To be fair, most transgender people work in typical jobs, but we still have many in our society, including political leaders, who demonize transgender people and treat them as sub-human. This unfair and disturbing hate coming from national, state and local leaders harms this community and gives others in society license to discriminate against transgender people. (see my blog, “Five negative impacts of NC’s HB2 on transgender people.”)

Three important closing points:

1) Instead of continually doing things to shut down transgender people’s access to making a living, non-discrimination laws need to be passed to protect the working rights of all LGBT people.

2) Ostracizing any subset of Americas as “less than” stymies them from contributing fully to our economy and community and therefore harms all of us.

3) Instead of cutting down and hating transgender people, we are a society should fully accept them and provide educational and vocational assistance along with total respect so they can thrive along with all Americans.

* * * * *
One line bios with links of the four transgender Americans in the photo collage at the top of this post:

After a robust and diverse career, Rhodes Perry formed Rhodes Perry Consulting and hosts his weekly Podcast, “The Out Entrepreneur.

Following careers as a bank executive and as owner of an aviation company, Elaine Martin has formed her consultancy, “Power of Diversity,” offering Transgender Consulting Training and Coaching for employers and their employees.

After more than a decade of in-house counsel practice at a healthcare consulting company based in Atlanta, Ames Simmons moved to North Carolina to become Equality NC’s Director of Transgender Policy.

Dr. Christine McGinn is one of the world’s leading gender transition surgeons, and the founder of the Papillon Gender Wellness Center.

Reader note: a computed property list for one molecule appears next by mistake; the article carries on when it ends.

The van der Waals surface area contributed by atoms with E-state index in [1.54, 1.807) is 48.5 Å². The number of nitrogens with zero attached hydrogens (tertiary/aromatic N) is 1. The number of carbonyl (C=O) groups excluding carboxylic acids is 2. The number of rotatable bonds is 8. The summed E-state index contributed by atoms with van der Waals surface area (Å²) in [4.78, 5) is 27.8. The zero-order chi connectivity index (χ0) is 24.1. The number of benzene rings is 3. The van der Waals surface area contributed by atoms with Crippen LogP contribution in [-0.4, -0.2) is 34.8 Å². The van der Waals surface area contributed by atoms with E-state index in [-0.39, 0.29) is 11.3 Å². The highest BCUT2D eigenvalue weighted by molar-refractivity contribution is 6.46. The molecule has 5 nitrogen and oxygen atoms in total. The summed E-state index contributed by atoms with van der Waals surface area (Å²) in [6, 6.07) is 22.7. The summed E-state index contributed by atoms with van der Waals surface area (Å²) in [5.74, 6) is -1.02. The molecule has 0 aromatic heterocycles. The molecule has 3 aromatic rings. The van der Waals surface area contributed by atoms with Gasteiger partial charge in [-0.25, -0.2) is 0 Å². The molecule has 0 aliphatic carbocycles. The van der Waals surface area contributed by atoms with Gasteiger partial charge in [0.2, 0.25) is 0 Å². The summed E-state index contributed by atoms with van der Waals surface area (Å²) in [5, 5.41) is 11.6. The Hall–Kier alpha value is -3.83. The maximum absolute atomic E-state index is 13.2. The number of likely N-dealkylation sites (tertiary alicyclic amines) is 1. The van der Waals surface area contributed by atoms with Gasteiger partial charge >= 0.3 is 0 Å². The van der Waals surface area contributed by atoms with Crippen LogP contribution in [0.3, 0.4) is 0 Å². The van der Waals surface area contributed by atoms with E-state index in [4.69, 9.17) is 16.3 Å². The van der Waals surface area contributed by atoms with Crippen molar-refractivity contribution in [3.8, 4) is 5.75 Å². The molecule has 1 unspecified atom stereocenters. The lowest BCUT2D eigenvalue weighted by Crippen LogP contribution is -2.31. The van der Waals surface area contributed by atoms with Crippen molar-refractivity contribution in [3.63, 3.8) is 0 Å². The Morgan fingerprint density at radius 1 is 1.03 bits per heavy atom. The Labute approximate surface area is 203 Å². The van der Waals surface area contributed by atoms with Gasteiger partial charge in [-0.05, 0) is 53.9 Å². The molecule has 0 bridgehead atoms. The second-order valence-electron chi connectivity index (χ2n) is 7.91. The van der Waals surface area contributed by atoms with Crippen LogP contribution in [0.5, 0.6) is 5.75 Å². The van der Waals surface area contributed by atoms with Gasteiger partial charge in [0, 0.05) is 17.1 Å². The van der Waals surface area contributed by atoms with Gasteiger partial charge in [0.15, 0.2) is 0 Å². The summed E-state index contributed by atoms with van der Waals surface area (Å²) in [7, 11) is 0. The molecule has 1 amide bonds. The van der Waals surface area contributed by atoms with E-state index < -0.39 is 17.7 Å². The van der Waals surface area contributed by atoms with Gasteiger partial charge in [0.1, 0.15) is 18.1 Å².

Breakfast with Governor Roy Cooper – Part 2 of 2: Diversity and LGBT

North Carolina Governor Roy Cooper speaking at the April 6th Triangle Business Journal “Power Breakfast.” (PHOTO: Triangle Business Journal)

The Triangle Business Journal, the very well-read and respected business weekly newspaper for the Raleigh / Durham / Chapel Hill area of North Carolina holds a quarterly “Power Breakfast” featuring an area senior leader with a few hundred local business leaders. The Spring 2017 breakfast held April 6, 2017 featured the newly elected NC Governor Roy Cooper. Governor Cooper is quite unique as he was the first challenger to defeat a sitting governor in our state since 1850!

Part 1 of this blog (link) provides a general overview of Governor Cooper’s remarks. And since I am a diversity and career development consultant with a deep expertise in the LGBT (Lesbian, Gay, Bisexual, Transgender) workplace and marketplace, this entry will expand on how the Governor addressed diversity and more specifically HB2 and the LGBT community.